As part of my long-term goal of living off the energy grid, I decided to get my feet wet with a small, inexpensive solar power charger for my iPhone and other small electronics. My Solar ReStore solar battery pack turned out to be a great way to get started using free energy from the sun.
Priced around $30 from Amazon.com, my Solar ReStore unit arrived swiftly in a white plastic bubble-pack mailer. The package is made of that rigid clear plastic that you need scissors to open and can give you a deep 'paper' cut if you are not careful. I cut off the top of the plastic with kitchen shears and carefully made a cut down the side to pull out the materials.
The charging unit itself is almost exactly the size of my iPhone, being a tiny bit larger and considerably lighter. The front consists of a solar panel. The sides offer a USB port, an AC charging port, an LED light on a long, flexible stem that wraps around the side of the unit, an LED light button and a charging indicator light. The back of the unit has a press button indicator showing how charged the unit's battery is - 20, 50, 80 and 100%.
My solar charger arrived 50% charged from the sun, which is apparently as much of a charge as the unit can get from solar power only. I hooked the unit to a wall outlet with the included AC adapter and waited around an hour to see the charge total listed as a full 100%.
From this point I connected my iPhone, which was down to a 20% charge, to the unit to see how long the stored energy in the charger would take to top up. It was a simple matter to plug my iPhone cord right into the USB port on the charger. At that point I clicked the sliding switch to "on" and waited. After two hours my phone was 100% charged. It only took an hour to bring me to a 50% charge, for reference. I disconnected the charger and plugged it back into the wall to get back to a 100% charge.
Since the charger has both a solar panel for energy charging and a battery to hold the energy, I am pleased that I can run my phone indefinitely off the power of the sun. While running the unit purely with solar has limitations (ie - you can only charge the charger to the 50% mark), I can easily work around those limits by paying attention to my use and charging habits. The price was excellent, I was pleased with the thoughtful accessories included, the LED light runs for 20 hours off a single charge, and I can be confident to have a working iPhone no matter when/where I go.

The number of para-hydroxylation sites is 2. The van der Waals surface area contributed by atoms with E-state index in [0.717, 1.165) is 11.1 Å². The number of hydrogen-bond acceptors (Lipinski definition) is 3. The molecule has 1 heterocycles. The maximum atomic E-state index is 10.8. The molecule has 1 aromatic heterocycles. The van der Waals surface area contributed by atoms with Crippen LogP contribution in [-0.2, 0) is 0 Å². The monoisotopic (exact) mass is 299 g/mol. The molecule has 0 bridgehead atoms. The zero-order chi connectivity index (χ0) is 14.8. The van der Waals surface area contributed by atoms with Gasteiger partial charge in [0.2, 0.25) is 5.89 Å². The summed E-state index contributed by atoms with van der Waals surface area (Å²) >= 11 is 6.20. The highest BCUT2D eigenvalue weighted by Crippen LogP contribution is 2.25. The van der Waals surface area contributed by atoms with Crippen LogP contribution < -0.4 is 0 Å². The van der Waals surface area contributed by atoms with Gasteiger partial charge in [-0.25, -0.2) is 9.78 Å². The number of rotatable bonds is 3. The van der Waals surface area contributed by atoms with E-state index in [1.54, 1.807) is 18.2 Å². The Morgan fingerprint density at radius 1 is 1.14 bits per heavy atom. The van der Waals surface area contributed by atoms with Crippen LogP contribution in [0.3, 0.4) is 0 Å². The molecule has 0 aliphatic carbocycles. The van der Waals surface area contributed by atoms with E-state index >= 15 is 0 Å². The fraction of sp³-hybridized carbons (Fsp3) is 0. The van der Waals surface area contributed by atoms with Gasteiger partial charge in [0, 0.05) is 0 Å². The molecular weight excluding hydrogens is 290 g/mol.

Besides charging my phone, I can also charge other electronics like a Kindle, Nook, Bluetooth, MP3 player, GPS unit or any USB-connectable handheld device. I will test this on my Toshiba Netbook next.
There are three ways to charge the charger - using the sun, using an AC cord (included), or by using a USB cord (also included) to take energy from your laptop or other fully-powered electronic item. This is convenient versatility.
Since I do a lot of camping and RV boondocking, I anticipate getting a lot of use from my Solar ReStore charger. I would also use this for overseas traveling, long car drives, cruise ship trips (any boating really), and in emergency situations when the power is down or unaccessible.
The two included window suction cups are useful for charging the unit in car or home windows.
The LED light is plenty to read by at night, or cook with, or provide enough low lighting to find your way around camp or a dark house. The flexible stem makes it easy to direct light where you want it.
I like the included cloth protective bag. It protects the solar panel when sliding around in my purse! It also lets my fingers know that I am not grabbing my phone, since they are the same size and configuration.
The unit does NOT have a clip, grommet hole or any way to attach itself to the outside of a backpack. Many units like this do come with some kind of attachment point you can clip a carabiner or bungie cord to. My solution is to place the solar panel facing out in a freezer strength Ziplock bag and duct tape the edges of the bag to the outside of my pack. It takes six hours to charge the unit (and again, only to 50% using the sun's energy), so you do have to make sure the panel receives as much light as possible. What's nice is that it does not have to receive direct solar light to charge - although direct light does help speed things up.
I would still rather see an upgrade of this unit have some kind of attachment point for clipping purposes.
A car-charging (cigarette lighter outlet) is not included, which would have been a thoughtful charging option for auto travelers on overcast days or at night.
The Solar ReStore charger is not designed to be used while charging. In other words, you can't sit in the sun and run your phone while it is charging in a continuous manner. You either charge the unit or suck the charge from the unit.
I was aware of this point when I bought it, but it's worth noting here. For the price, it's an outstanding charger. To buy an active solar electronics charger you need to step up into the $300-$500 price range and look at 'sherpa' type models.
You have to remember to turn the button off and on when charging your phone. It won't automatically start charging your phone once plugged in, and you have to also remember to turn the charger officially OFF once charging is complete, unless you wish to run the battery completely dry.
Altogether, from my research this is the best quality small electronic solar unit available for an entry-level price. I'm very pleased with the quality and performance of the Solar ReStore, the LED light is worth having for the price alone, and the accessory kit is thoughtfully assembled. Well recommended.
ReVIVE Series Solar ReStore 1500mAh External Battery Pack with Universal USB Charging Port for HTC , Motorola , Samsung , T-Mobile Android Smartphones / Kindle 2 , DX , Nook / AT&T and Verizon Apple iPod , iPhone and More USB Powered Devices
Note - I bought the Solar ReStore unit with my own funds